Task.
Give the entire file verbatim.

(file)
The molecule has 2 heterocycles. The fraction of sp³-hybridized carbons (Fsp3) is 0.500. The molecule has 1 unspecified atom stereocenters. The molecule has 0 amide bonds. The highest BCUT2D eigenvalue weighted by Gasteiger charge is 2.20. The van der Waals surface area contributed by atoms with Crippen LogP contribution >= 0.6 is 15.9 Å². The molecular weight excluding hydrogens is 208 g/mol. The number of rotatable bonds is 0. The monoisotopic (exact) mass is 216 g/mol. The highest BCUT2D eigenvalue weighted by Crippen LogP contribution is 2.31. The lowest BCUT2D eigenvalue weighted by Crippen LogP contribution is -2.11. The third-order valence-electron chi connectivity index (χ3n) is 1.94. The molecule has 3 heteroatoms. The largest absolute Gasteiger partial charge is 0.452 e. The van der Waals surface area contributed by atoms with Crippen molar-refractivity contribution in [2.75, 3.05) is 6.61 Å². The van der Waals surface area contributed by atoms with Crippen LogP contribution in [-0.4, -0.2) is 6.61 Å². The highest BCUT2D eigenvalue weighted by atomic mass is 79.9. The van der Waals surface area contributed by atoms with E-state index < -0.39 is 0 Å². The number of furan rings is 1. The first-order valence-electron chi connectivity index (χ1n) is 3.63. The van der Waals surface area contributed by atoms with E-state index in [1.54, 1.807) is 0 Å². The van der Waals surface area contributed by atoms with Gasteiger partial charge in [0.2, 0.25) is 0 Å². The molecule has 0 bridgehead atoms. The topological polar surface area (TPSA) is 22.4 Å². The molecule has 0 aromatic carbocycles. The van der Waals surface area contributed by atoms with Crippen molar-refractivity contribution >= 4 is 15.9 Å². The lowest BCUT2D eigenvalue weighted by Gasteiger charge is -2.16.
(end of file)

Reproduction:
The molecule has 2 heterocycles. The fraction of sp³-hybridized carbons (Fsp3) is 0.500. The molecule has 1 unspecified atom stereocenters. The molecule has 0 amide bonds. The highest BCUT2D eigenvalue weighted by Gasteiger charge is 2.20. The van der Waals surface area contributed by atoms with Crippen LogP contribution >= 0.6 is 15.9 Å². The molecular weight excluding hydrogens is 208 g/mol. The number of rotatable bonds is 0. The monoisotopic (exact) mass is 216 g/mol. The highest BCUT2D eigenvalue weighted by Crippen LogP contribution is 2.31. The lowest BCUT2D eigenvalue weighted by Crippen LogP contribution is -2.11. The third-order valence-electron chi connectivity index (χ3n) is 1.94. The molecule has 3 heteroatoms. The largest absolute Gasteiger partial charge is 0.452 e. The van der Waals surface area contributed by atoms with Crippen molar-refractivity contribution in [2.75, 3.05) is 6.61 Å². The van der Waals surface area contributed by atoms with Crippen LogP contribution in [-0.4, -0.2) is 6.61 Å². The highest BCUT2D eigenvalue weighted by atomic mass is 79.9. The van der Waals surface area contributed by atoms with E-state index < -0.39 is 0 Å². The number of furan rings is 1. The first-order valence-electron chi connectivity index (χ1n) is 3.63. The van der Waals surface area contributed by atoms with E-state index in [1.54, 1.807) is 0 Å². The van der Waals surface area contributed by atoms with Gasteiger partial charge in [0.2, 0.25) is 0 Å². The molecule has 0 bridgehead atoms. The topological polar surface area (TPSA) is 22.4 Å². The molecule has 0 aromatic carbocycles. The van der Waals surface area contributed by atoms with Crippen molar-refractivity contribution >= 4 is 15.9 Å². The lowest BCUT2D eigenvalue weighted by Gasteiger charge is -2.16.